Teacher Effectiveness V Seniority
But as schools rethink their “last hired first fired” policies during budget cuts, two recent studies support lay-offs determined by teacher effectiveness. Remember: that category could include both rookies and veterans.
Using data from New York City and the state of Washington, the studies compare scenarios in which teachers are laid off according to the seniority system currently in place versus measures of their effectiveness. The studies reach the same conclusion: students in affected classes receive a better education when decisions are made based on effectiveness. In addition, fewer positions are lost.
Both studies were sponsored by CALDER (National Center for Analysis of Longitudinal Data in Education Research). “Effectiveness” was determined by value added. In the Washington study, researchers found that more than one-third of teachers who were let go were as effective or more effective than the average teacher who retained his or her job because of seniority. In the affected classes, when less effective teachers retained their jobs at the expense of more effective, students lost about 3 months of learning per year.
In New York City researchers found that under the seniority system, 7% of teachers would be have to be laid off to reduce the budget by 5%. Under an effectiveness system, about 5% would be laid off. So we can conclude that not all effective teachers are veterans and not all veterans are effective teachers.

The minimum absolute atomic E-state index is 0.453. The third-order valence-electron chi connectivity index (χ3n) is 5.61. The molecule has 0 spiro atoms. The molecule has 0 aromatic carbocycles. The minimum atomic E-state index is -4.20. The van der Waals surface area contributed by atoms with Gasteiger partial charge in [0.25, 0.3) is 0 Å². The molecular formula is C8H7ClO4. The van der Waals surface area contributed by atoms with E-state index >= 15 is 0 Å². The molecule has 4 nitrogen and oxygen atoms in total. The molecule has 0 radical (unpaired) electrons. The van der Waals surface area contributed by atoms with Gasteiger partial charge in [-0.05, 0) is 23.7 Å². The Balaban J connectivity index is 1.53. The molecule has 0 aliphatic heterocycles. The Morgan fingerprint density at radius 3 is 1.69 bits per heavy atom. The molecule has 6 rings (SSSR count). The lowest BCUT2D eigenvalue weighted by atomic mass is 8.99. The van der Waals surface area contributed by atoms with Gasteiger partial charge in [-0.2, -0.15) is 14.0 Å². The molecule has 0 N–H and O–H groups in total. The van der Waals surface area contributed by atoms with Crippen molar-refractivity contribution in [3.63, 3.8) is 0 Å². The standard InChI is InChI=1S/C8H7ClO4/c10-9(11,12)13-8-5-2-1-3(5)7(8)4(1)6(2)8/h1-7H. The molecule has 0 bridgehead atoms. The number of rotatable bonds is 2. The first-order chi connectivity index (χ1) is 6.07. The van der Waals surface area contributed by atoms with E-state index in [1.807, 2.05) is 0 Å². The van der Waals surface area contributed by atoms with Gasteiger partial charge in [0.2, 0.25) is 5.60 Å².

Despite the findings, both studies caution against using value added as the single factor in laying off teachers. Teacher effectiveness, they say, is more than just test scores.
So what do we take away from studies like this? Well, Douglas Harris, author of Value-Added Measures in Education: What Every Educator Needs to Know, says that first of all we need to define what we mean by “value added.” In an interview with CALDER, Harris, says, “Value added refers to how much people contribute to the output of an organization. In education, it usually means how much teachers and schools contribute to the student learning measured by standardized tests.”
But, says Harris, the “cardinal rule” of accountability is “that you hold people accountable for what they can control.” Teachers can’t control the child’s experiences before they enter the classroom, but “value-added measures try to [take into account] where students are when they come into the door.” In other words, it’s about growth, not an “end of the year snapshot.”
This seems like a place to start. Harris also notes that taking into account longitudinal data is essential because scores vary over time just like baseball players’ batting averages. “Perhaps the biggest valued of value-added,” says Harris, “is that it’s generated serious thinking about what good teaching looks like.”That, I think, is the key. Value added is just one tool in determining teacher effectiveness. But it opens the conversation on developing the others.